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Svenska cykelöverfarter, en konfliktdesign?
KTH, School of Architecture and the Built Environment (ABE), Transport Science, Transport Planning, Economics and Engineering.
2015 (Swedish)Independent thesis Advanced level (degree of Master (Two Years)), 20 credits / 30 HE creditsStudent thesis
Abstract [en]

Along with an increase of environmental awareness in Sweden, the usages of green transports

including cycling are increasing. Therefore the prioritization of the design of an attractive and

sustainable transport system would be up to date. Many Swedish cities are planning to

increase cycling by organizing attractive cycle routes, and dense networks. In the same way

that intersections are a natural part of the motor transport network, cycle crossings are a

natural part of the cycle routes. Today, there are some tools in the planning process; rules and

recommendations. However, studies of behavior for Swedish crosswalks and bicycle

crossings are missing. Intersections between modes of transport should be easy to grasp and

easy to use. Interaction zones, including pedestrians and cyclists are expected. The

observations leading to the conclusions and suggestions of this report found that the

interactions mainly occur at the bicycle crossings, which is unwanted and unplanned due to

the danger connected to it.

In order to create a higher level of understanding of the interactions that occur and how to

remedy them, the report has been divided into three parts. The first part is a literature review

of Swedish and international planning ideals, where the focus was on identifying other

countries' solutions of bicycle crossings. The second part, an observational study aimed to

identify the types of interactions that occurred and why they occur. In this study, four

common signal-controlled crossings in Stockholm were observed. Thereby, the study should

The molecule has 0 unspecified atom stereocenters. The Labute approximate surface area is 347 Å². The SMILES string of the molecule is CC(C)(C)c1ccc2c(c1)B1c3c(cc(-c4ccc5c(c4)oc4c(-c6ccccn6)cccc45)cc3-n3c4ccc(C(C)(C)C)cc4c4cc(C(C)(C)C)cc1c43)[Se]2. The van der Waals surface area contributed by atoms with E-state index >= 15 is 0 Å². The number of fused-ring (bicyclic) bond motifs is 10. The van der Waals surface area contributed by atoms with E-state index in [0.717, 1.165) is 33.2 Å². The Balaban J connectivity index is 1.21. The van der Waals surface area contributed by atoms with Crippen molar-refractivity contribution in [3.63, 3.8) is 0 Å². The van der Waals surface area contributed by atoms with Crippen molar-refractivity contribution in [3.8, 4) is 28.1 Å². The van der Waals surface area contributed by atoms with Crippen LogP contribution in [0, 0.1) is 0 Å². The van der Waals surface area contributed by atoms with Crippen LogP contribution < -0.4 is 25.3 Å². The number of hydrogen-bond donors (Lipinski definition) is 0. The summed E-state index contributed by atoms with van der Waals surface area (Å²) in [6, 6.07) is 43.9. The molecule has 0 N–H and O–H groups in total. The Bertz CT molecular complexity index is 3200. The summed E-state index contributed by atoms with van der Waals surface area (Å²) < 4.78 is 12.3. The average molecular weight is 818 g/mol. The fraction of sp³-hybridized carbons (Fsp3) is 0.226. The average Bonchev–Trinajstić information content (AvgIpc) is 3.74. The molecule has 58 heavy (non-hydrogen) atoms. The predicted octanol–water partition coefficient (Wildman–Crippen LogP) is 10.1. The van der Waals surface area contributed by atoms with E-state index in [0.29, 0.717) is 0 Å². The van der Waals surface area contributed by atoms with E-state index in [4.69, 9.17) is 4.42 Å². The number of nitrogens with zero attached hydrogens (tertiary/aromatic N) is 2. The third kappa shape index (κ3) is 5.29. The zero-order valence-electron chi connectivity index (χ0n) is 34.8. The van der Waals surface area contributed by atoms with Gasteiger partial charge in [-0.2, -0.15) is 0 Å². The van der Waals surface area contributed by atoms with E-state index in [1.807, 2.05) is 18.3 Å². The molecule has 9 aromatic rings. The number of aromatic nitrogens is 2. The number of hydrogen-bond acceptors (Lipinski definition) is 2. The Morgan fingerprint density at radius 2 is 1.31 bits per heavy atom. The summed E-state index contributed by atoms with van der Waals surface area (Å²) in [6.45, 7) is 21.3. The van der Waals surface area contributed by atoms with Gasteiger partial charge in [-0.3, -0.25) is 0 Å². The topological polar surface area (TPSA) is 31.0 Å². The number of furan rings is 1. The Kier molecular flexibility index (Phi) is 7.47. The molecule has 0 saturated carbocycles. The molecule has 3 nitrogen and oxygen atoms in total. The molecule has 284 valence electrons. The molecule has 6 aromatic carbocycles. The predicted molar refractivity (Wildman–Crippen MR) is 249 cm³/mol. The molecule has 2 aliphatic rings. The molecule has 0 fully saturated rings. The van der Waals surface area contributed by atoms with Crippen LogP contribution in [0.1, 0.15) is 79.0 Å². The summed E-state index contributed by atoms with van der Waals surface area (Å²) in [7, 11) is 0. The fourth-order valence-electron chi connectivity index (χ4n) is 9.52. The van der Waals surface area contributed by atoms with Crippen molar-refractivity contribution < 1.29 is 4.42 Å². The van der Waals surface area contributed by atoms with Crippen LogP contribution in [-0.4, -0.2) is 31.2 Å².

be useful in places other than in Stockholm. The last part is a regression analysis, i.e a

statistical investigation of factors affecting bicycle crossings accessibility; in this case it is

limited to the cyclists' speeds.

The result shows that the deficiencies in the design partly were a cause of pedestrians using

the crossing instead of the crosswalk. Another reason was that pedestrian and cycle paths are

not naturally connected to the crosswalk or crossing. Certain crossings offer multiple accesses

to the waiting surface, creating confusion amongst the users. The planning ideals for the

studied countries are in many cases quite different from Swedish methods. In some cases the

cyclists shared intersection with motor vehicles and in other cases they were completely

separated from pedestrians. The examination and comparison of successful international

tendencies are valuable when constructing secure and efficient Swedish bicycle crossings,

even though experiences and behaviors are likely to differ between countries. The regression

analysis resulted in a model with two variables. The factors that affected the speeds were

experience (upplevelse) and time of green signal (gröntid).

The planning of cycle transports must be given higher priority. As of today, Swedish planners

struggle with a major defect when planning bicycle crossings: they have few

recommendations and regulations to start from, meaning that the execution will vary.

Accessibility for cyclists should be given priority in the same way as other modes previously

were prioritized. In order to enforce compliance, the bicycle crossings must be designed in

such way that they are clear to all users

Place, publisher, year, edition, pages
2015. , 83 p.
TSC-MT, 15-016
National Category
Engineering and Technology
URN: urn:nbn:se:kth:diva-181922OAI: diva2:901864
Available from: 2016-02-09 Created: 2016-02-09

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